Fine porcelain, contemporary and antique, is marked on the underside or on an invisible spot with the name of the artist who made the piece or the factory that produced it. Marks often include signatures, initials, sigils, dates, and family shields. A mark may also be a stylized crown indicating a particular monarch who owned a porcelain factory, a symbol of a city, monarch or factory -- such as a lion -- or a printed, painted or impressed company name.
Famous examples of porcelain marks include the various identifiers for French Sevres pottery. Louis XV bought the Sevres factory in 1759 for its superior porcelain dinner and serving ware, vases, sconces and other products. The marks on these antiques include a cartouche of two crossed cursive "L"s enclosing a letter that stood for a date. Later, a crown or crowned eagle with the date denoted the royal pottery at Sevres.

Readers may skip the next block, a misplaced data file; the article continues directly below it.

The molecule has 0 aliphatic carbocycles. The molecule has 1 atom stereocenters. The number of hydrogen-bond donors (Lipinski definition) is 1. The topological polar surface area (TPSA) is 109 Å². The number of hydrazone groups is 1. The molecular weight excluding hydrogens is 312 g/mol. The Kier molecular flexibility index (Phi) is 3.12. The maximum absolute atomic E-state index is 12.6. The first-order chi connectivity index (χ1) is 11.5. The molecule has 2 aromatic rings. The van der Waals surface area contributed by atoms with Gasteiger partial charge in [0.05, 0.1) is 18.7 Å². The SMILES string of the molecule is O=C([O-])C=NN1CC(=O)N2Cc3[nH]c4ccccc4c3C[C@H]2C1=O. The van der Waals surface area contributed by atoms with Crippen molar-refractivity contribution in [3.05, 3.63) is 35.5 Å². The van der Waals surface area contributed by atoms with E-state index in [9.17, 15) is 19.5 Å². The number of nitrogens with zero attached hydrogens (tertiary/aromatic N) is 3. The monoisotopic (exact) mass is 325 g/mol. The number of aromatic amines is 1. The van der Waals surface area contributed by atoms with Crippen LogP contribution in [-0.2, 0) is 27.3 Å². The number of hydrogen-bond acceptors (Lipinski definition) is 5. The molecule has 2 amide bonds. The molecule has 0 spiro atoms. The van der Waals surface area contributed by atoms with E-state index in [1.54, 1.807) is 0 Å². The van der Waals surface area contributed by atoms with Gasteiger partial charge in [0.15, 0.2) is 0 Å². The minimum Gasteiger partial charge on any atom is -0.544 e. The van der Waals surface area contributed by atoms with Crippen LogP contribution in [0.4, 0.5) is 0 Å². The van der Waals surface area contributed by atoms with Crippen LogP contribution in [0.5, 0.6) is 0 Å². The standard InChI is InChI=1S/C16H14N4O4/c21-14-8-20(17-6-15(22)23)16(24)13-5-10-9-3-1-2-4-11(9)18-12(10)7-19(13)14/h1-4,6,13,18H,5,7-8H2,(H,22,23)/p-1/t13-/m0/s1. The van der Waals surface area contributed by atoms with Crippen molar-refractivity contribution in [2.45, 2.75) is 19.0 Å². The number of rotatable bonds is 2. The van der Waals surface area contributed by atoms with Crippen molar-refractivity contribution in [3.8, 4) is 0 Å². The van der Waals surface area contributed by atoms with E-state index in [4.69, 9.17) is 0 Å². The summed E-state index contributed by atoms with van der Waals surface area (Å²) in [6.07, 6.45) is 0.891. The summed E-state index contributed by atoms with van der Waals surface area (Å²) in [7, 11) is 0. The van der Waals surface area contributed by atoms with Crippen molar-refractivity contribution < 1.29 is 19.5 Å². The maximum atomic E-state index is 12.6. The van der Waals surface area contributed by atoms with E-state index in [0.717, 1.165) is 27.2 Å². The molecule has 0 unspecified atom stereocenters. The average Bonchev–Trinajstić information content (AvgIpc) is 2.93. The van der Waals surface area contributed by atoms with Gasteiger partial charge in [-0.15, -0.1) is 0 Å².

Chinese marks were relatively rare before the Ming dynasty. Early Chinese porcelain marks from the Ming period include hand-lettered Kaishu, an unframed calligraphy. This style was followed in the 19th-century Qing dynasty by square red stamped seals with archaic Zuanshu characters.
Porcelain marks are incised, painted on bisqueware or added over the glaze.